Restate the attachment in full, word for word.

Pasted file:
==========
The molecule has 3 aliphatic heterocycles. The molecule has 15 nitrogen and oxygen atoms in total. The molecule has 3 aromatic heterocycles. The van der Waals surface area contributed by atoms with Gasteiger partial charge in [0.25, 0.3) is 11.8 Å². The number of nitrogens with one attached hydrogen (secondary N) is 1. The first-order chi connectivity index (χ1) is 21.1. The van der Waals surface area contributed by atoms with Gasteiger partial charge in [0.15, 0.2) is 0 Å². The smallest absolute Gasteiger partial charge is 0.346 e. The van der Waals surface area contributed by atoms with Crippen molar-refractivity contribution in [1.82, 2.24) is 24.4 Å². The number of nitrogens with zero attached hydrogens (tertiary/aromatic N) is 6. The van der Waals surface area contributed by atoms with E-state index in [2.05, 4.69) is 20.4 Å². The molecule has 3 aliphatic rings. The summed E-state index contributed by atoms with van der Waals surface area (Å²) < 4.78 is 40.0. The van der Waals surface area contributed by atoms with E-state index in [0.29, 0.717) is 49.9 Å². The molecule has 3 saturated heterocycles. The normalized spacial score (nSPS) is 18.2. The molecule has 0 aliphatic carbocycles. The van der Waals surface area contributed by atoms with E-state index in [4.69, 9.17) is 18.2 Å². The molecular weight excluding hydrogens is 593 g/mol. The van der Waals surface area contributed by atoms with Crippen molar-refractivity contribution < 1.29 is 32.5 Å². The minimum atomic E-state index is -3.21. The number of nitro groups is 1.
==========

The molecule has 3 aliphatic heterocycles. The molecule has 15 nitrogen and oxygen atoms in total. The molecule has 3 aromatic heterocycles. The van der Waals surface area contributed by atoms with Gasteiger partial charge in [0.25, 0.3) is 11.8 Å². The number of nitrogens with one attached hydrogen (secondary N) is 1. The first-order chi connectivity index (χ1) is 21.1. The van der Waals surface area contributed by atoms with Gasteiger partial charge in [0.15, 0.2) is 0 Å². The smallest absolute Gasteiger partial charge is 0.346 e. The van der Waals surface area contributed by atoms with Crippen molar-refractivity contribution in [1.82, 2.24) is 24.4 Å². The number of nitrogens with zero attached hydrogens (tertiary/aromatic N) is 6. The van der Waals surface area contributed by atoms with E-state index in [2.05, 4.69) is 20.4 Å². The molecule has 3 aliphatic rings. The summed E-state index contributed by atoms with van der Waals surface area (Å²) < 4.78 is 40.0. The van der Waals surface area contributed by atoms with E-state index in [0.29, 0.717) is 49.9 Å². The molecule has 3 saturated heterocycles. The normalized spacial score (nSPS) is 18.2. The molecule has 0 aliphatic carbocycles. The van der Waals surface area contributed by atoms with E-state index in [4.69, 9.17) is 18.2 Å². The molecular weight excluding hydrogens is 593 g/mol. The van der Waals surface area contributed by atoms with Crippen molar-refractivity contribution < 1.29 is 32.5 Å². The minimum atomic E-state index is -3.21. The number of nitro groups is 1.